UK hit by deflation for first time in 55 years
The official measure of inflation recorded a fall of 0.1% in the year to April, the first time the price of goods and services in the UK has dipped since 1960.
The Office for National Statistics said the consumer prices index (CPI) fell by 0.1% in the year to April 2015, compared to no change (0.0%) in the year to March 2015.
The April figure means the basket of goods and services on which the index is based, cost £99.90 this April compared to £100 in April 2014.
The ONS said the biggest factor dragging prices down came from transport services and most notably air and sea fares – as well as the early date Easter fell this year.
Other notable price falls came from housing and household services, clothing and footwear, furniture, household equipment and routine maintenance; and alcoholic drinks and tobacco.
Chris Williams, chief executive of Wealth Horizon, said: "The UK is now officially experiencing deflation for the first time since March 1960 when prices fell by 0.6% year-on-year. While prolonged deflation is dangerous, the UK is almost certainly going to see the return of inflation in the next few months as the dramatic fall in the oil price and the impact of a vicious supermarket price war fall out of the equation."
So what does deflation mean for you?
When prices are falling, two things can happen. A short period of deflation can have a positive impact on the economy as cheaper prices can boost confidence and spending power. It also means that savings rates aren’t being reduced even further by inflation.
Shaun Port of investment provider Nutmeg said: "We think fears of a damaging period of deflation are overblown. Near-zero or negative inflation is in fact good for growth and spending power, not a sign of impending doom. While wage growth has been slow to pick up, the collapse in inflation has boosted spending power – just like an instant tax cut."
However, if deflation lasts for too long then people are put off spending because they think prices will fall further. And when people stop spending, businesses stop making money and they could be forced to cut jobs and stop investing. This can turn into a vicious circle.
But as Williams pointed out above, there’s cause to believe this bout of deflation will be shortlived.
Port added: "Borrowers need to consider the impact of this on future higher mortgage rates. And savers need to consider the impact of weaker bond prices (higher bond yields) will have on their investment portfolios."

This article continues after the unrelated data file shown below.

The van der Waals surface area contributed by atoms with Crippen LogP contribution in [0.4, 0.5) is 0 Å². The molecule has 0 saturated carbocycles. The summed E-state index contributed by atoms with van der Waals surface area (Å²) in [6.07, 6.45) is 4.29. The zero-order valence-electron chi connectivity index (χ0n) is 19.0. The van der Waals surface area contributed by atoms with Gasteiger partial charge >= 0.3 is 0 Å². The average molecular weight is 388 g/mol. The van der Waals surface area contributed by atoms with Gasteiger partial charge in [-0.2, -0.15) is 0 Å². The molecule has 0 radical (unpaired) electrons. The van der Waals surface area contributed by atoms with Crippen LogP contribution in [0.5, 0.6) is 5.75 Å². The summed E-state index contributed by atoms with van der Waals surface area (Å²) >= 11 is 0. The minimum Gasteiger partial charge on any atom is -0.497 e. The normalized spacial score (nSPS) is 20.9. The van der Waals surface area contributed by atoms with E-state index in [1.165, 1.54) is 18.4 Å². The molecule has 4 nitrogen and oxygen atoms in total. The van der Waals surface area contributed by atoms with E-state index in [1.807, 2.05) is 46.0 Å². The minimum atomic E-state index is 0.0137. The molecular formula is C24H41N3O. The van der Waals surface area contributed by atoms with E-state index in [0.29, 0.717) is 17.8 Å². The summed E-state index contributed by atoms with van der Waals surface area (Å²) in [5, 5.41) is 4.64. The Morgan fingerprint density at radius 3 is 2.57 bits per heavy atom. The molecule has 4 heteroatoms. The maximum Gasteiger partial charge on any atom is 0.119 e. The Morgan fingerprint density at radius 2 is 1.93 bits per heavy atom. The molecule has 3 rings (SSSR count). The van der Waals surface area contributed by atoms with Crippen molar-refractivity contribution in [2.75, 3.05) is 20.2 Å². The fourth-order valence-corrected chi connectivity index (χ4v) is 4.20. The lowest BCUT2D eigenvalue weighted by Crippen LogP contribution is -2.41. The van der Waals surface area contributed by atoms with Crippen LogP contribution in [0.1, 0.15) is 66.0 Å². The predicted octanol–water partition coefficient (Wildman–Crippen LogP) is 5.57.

Williams warned that inflation could soon come back with a vengeance. "Investors cannot rest on their laurels," he said. "When inflation does return, it could do so very rapidly, and with interest rates still at record lows, it will become even more important to invest in assets which deliver a return well above the official inflation target of 2%."
An increase in the general level of prices that persists over a period of time. The inflation rate is a measure of the average change over a period, usually 12 months. If inflation is up 4%, this means the price of products and services is 4% higher than a year earlier, requiring we spend and extra 4% to buy the same things we bought 12 months ago and that any savings and investments must generate 4% (after any taxes) to keep pace with inflation. Since 2003, the Bank of England has used the consumer prices index (CPI) as its official measure of inflation (see also retail prices index).
This is the opposite of inflation and refers to a decrease in the price of goods, services and raw materials. Economically, deflation is bad news: the only major period of deflation happened in the 1920s and 1930s in the Great Depression. Not to be confused with disinflation, which is a slowing down in the rate of price increases. When governments raise interest rates to reduce inflation this is often (wrongly) described as deflationary but is really an attempt to introduce an element of disinflation.
The Consumer Price Index is the official measure of inflation adopted by the government to set its target. When commentators refer to changes in inflation, they’re actually referring to the CPI. In the June 2010 Budget, Chancellor announced the government’s intention to also use the CPI for the price indexation of benefits, tax credits and public sector pensions from April 2011. (See also Retail Prices Index).